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Old 01-15-2012, 09:29 PM
 
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Are there any senior center's nearby?  I work at one and I have to admit not only do I see one of these guys every day (a pool of about 4) but I love them.  Even if it's because I get to give them one more thing to bitch about (me ;-) ).  It also sounds like he needs a routine of getting together with other "menfolk". This may be hard though as there will be no one to wipe up after him....

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Old 01-15-2012, 09:46 PM
 
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Originally Posted by pianojazzgirl View Post


Beyond just accepting that he is who he is and not trying to change him or expect anything from him, I'd love advice on how to... hmmm... protect myself (?) from the negativity.  Like not let it get to me.  I find myself really (really!) irritated after spending time with him.  And just kind of down, or sometimes angry.  Any advice on how to let his words/energy just roll off my back? 

 

A friend of mine suggested that every time, before going over there, I "stock up on positivity".  But I'm not really sure how to do that...

 


one strategy would be to pretend to yourself that you are impersonal to the situation (ie, a paid helper or something)... someone who can easily let the negativity roll off your back. 

1. be grateful that this is not your life. you have wonderful positive things going on in your life. appreciate them.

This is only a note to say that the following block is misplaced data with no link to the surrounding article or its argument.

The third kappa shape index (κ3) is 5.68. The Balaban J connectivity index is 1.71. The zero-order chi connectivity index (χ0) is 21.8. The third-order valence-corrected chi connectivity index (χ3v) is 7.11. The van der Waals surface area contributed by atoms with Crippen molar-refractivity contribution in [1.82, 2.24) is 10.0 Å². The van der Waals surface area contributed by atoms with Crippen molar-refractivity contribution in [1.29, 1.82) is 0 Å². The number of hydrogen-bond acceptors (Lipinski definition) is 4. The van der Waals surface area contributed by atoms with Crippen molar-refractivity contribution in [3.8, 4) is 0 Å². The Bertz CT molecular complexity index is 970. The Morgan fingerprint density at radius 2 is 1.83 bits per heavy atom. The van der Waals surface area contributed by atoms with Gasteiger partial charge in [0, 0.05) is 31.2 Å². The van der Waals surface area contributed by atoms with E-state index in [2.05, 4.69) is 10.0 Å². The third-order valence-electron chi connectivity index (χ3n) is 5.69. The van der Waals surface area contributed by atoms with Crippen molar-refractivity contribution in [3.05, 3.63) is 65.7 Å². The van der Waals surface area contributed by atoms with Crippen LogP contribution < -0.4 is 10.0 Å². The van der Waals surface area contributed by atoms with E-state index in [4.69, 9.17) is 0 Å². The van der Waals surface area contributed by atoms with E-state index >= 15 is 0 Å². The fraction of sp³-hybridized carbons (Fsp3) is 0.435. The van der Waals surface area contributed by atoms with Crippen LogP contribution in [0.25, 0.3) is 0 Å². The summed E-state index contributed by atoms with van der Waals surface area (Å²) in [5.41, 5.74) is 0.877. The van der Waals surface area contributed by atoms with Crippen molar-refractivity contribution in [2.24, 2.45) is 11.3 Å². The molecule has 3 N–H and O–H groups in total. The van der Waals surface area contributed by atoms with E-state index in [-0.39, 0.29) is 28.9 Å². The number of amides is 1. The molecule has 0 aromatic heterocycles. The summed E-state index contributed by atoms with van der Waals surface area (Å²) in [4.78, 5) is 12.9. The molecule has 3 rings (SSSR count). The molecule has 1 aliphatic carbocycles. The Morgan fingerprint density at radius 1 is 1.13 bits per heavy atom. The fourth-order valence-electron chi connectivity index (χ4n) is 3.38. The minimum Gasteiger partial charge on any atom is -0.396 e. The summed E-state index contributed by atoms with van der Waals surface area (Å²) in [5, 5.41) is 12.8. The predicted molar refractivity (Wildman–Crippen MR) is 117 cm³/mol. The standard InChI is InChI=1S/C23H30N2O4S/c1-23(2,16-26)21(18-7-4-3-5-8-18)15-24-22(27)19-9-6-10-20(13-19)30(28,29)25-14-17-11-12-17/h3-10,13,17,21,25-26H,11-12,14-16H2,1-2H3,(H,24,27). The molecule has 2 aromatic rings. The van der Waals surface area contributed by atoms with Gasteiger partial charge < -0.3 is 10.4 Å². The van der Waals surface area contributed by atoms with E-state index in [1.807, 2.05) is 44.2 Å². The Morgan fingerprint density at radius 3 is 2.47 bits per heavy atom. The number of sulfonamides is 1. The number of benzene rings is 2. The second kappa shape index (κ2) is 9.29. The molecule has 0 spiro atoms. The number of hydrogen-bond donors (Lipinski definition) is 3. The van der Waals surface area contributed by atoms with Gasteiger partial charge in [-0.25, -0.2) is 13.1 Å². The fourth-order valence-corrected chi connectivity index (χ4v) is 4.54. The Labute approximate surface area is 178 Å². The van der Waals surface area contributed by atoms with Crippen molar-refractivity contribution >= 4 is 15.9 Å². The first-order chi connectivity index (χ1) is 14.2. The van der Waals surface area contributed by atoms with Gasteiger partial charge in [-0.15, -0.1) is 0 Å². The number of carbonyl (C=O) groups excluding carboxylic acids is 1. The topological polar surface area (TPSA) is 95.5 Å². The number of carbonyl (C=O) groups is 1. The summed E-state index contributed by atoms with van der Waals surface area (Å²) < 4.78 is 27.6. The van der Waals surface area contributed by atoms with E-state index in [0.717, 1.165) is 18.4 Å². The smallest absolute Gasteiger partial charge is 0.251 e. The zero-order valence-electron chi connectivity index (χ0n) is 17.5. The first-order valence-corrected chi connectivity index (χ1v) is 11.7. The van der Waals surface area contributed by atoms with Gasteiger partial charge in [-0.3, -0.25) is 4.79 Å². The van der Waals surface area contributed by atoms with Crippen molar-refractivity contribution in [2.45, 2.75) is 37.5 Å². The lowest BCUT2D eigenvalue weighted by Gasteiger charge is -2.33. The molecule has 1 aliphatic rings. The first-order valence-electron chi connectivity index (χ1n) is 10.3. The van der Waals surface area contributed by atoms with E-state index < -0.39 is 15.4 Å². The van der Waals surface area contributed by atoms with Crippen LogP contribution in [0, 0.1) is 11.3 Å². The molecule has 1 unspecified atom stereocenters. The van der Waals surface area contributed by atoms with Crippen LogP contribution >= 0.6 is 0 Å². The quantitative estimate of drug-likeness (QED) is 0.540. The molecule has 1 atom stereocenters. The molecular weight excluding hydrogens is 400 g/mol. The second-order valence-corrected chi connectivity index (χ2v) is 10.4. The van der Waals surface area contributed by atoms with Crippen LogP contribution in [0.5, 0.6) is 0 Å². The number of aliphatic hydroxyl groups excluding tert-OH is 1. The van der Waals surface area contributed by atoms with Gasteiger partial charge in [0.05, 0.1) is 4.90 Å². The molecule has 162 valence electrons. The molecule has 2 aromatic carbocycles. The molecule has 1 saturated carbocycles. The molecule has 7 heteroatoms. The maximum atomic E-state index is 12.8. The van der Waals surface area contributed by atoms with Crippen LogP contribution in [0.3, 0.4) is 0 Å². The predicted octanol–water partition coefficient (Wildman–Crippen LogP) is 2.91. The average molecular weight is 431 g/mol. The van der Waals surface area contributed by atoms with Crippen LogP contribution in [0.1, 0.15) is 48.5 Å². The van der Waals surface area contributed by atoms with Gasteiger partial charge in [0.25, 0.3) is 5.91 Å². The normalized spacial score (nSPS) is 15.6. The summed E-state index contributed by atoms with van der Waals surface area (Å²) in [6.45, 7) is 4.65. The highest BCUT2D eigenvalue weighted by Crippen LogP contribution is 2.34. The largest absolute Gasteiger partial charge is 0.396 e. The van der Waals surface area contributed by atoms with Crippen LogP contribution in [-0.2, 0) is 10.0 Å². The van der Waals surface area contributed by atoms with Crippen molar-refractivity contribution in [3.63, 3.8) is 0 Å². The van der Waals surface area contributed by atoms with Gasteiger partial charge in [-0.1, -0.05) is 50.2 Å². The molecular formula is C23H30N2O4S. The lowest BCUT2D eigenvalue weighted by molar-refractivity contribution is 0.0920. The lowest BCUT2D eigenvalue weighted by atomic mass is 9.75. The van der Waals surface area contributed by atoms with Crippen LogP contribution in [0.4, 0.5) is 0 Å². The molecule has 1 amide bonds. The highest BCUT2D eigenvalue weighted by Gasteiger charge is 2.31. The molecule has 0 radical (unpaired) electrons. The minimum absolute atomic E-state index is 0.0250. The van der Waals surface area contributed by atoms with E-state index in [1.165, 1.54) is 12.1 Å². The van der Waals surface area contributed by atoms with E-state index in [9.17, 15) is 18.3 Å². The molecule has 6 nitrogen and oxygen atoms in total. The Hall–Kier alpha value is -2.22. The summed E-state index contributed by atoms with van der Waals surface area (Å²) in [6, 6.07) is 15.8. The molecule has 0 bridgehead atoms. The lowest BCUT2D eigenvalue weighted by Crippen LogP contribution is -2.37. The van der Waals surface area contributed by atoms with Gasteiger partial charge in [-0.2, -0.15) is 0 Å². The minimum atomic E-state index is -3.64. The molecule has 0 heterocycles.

2. be grateful that this is your INLAW and not your direct parent. believe me. it is worse for your husband who has had this to deal with his whole life.

 

you can do this! in order to truly let the negativity roll right off your back, simply *pretend* that it is rolling off your back. what does that feel like? how would someone experience that? as the old adage goes, "fake it until you make it." pretend that you are somebody who easily lets this thing go, who is able to see it all but it somehow doesn't affect you or your mood. HARD. i know. 

 

i have various situations in my life where i can really meditate on my own advice. some days i do real real well with it. and i can see the results -- it's miraculous, the "problem people" basically are forced to change (i guess b/c they don't have you to be codependent upon them) and the other days i slip real bad and the problem people's behavior is so much worse, the more i "personalize" it and let it affect me.